Why Giving Children Too Many Gifts Is Not a Good Thing

Why Giving Children Too Many Gifts Is Not a Good Thing

Again, The Real Housewives of New Jersey's Jennifer Aydin is talking about how many presents she really gives the kids.

By Marianne Garvey

This all started back when Jackie Goldschneider wrote an article titled: "Do Too Many Gifts Create Spoiled Children?"

In it, she described a get-together at her friend's "enormous estate" with "tremendous" rooms (this sounds like Donald Trump talking). Anyway, she described it as having "a bouncy castle bigger than my home."

"'When kids come here they never want to leave,' my friend proudly announced, which made me wonder: Can kids grow up having everything they want and still turn into humble, appreciative adults? Do too many gifts create spoiled children?" Jackie wrote.

Well, The Real Housewives of New Jersey's Jennifer Aydin thought this all sounded way too familiar. Bouncy castle? Spoiled? Jersey mansion? Why, it's gotta be... me?

Understandably, she was offended. One, her parenting style is under scrutiny by a friend. Two, Jennifer explained at the time why she spoils her kids, tweeting: "I love my kids — as does any mother — I have the ability to give them a life that I always wished I had — this is new to me people! I didn’t come from this so sue me if it happens to be my joy to reward them," she tweeted. "But they are generous, sweet [and] compassionate [and] I’m very proud of them."

On The Daily Dish podcast, Jennifer tackled the topic again, explaining that she has a sort of gift-giving system she uses to, well, get her kids to stop asking.

"This is another thing, another misconception. I say yes to my kids about everything, but I don't follow through with everything. There's a big difference and when you have children, you'll understand," she said. "Because their attention span is like flies; it goes away. They'll watch something on YouTube, they'll bring it to me and they'll say, 'Mommy, can you buy me this?' And I'll say, 'Oh, yes... screenshot it so Mommy has it, OK?' And they're like, 'Yes.' And then they go to the next video and they come to me with the next new toy and the phone is just filled with screenshots of toys that they will never have. So I just 'yes' them for the most part because chances are they're going to find something new that's going to take up their attention within minutes and they're going to forget about the old toy. So I do give gifts but I give like 10 percent of what I say yes to. I say yes to 100 percent; 10, I only actually follow through. And I can afford it so I'm not going to take it to the grave. If I cannot use this money that I have to give my kids joy, then what's the purpose of it? You're not going to enjoy it when you're dead."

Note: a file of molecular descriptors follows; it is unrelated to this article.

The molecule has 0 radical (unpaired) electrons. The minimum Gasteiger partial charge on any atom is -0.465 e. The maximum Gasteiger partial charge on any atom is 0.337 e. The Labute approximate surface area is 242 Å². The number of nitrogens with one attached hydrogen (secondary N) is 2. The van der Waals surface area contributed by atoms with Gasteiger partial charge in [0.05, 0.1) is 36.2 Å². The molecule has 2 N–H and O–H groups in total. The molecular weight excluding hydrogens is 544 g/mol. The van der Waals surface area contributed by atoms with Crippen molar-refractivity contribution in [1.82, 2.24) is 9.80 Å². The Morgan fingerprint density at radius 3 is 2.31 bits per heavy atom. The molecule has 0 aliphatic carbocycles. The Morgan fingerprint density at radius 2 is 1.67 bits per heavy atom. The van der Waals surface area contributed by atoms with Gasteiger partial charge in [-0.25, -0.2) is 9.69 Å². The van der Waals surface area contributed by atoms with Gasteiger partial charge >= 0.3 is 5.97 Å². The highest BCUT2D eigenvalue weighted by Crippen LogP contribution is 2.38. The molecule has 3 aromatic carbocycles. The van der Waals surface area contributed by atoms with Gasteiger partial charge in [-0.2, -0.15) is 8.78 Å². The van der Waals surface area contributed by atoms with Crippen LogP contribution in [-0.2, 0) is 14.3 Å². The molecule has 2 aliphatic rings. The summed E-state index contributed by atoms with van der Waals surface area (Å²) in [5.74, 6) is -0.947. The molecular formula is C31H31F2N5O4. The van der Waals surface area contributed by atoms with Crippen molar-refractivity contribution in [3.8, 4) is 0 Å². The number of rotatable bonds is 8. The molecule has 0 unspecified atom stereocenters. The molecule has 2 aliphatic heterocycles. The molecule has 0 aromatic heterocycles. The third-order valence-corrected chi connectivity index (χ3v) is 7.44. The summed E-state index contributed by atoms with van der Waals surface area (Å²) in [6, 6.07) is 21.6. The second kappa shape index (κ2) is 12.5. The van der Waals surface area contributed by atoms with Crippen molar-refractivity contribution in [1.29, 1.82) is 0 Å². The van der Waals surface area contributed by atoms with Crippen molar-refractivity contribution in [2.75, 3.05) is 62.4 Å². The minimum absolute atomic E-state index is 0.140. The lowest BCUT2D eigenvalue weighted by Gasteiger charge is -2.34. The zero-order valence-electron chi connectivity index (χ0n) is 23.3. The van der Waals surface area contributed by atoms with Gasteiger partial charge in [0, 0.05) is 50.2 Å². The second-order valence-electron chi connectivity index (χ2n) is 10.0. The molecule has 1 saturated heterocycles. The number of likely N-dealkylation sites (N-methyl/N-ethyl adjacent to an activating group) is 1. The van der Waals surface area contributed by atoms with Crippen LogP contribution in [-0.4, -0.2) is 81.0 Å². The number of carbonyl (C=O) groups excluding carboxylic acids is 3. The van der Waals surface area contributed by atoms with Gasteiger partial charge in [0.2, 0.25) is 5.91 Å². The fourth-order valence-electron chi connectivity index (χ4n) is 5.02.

Makes sense. But really, it's nobody's business, and Jennifer can gift away all she wants. But we just wanted to check why some parents think too much gift-giving is maybe, possibly, not the best thing?

“Too many gifts can turn little darlings into ungrateful bullies who are never satisfied — no matter how much they get from their parents. So before you go overboard and shower a child with gifts, consider these negative outcomes,” reports Psychology Today.

The report continues, “ [Too many gifts] increases destructive behavior … According to a study from the University of Missouri, as adults, such children are more prone to credit-card debt, gambling, and compulsive shopping. Sure, unwrapping a mountain of gifts produces a burst of happiness — but it has no staying power. Instead, it feeds an insatiable hunger for more.”

It also lowers self-esteem. “Lasting self-esteem is rooted in a strong sense of identity — not materialism. Excess does not equal increased self-worth. Studies have shown there is no correlation between material possessions and self-esteem or happiness. In fact, children who have fewer material possessions but positive relationships with parents and peers score higher on self-esteem assessment tests.”

It may also lead to short-term happiness. “Helping your child develop generosity fosters a healthy sense of interconnectedness and boosts personal happiness. Kids who only value receiving gifts are more likely to grow to be egocentric and lack empathy.”

If you’ve overindulged your kid or kids, here are some tips to help in the future:

Set limits on presents, which “triggers more thoughtfulness and consideration in children.”

“Focus on esteem-building gifts that enhance creativity, talents, or motor skills, such as musical instruments, paints, cameras, etc. Children love to discover new talents. It strengthens their self-esteem and confidence.”

Give presents instead of getting. “Kids whose parents encourage them to give gifts to others experience a stronger sense of community and inter-connectedness.”

(Right, but the bouncy castle sounds like so much fun!)

Anyway, do remember that as kids grow out of old toys, you can always donate them. The American Academy of Pediatrics offers tips for doing just that.

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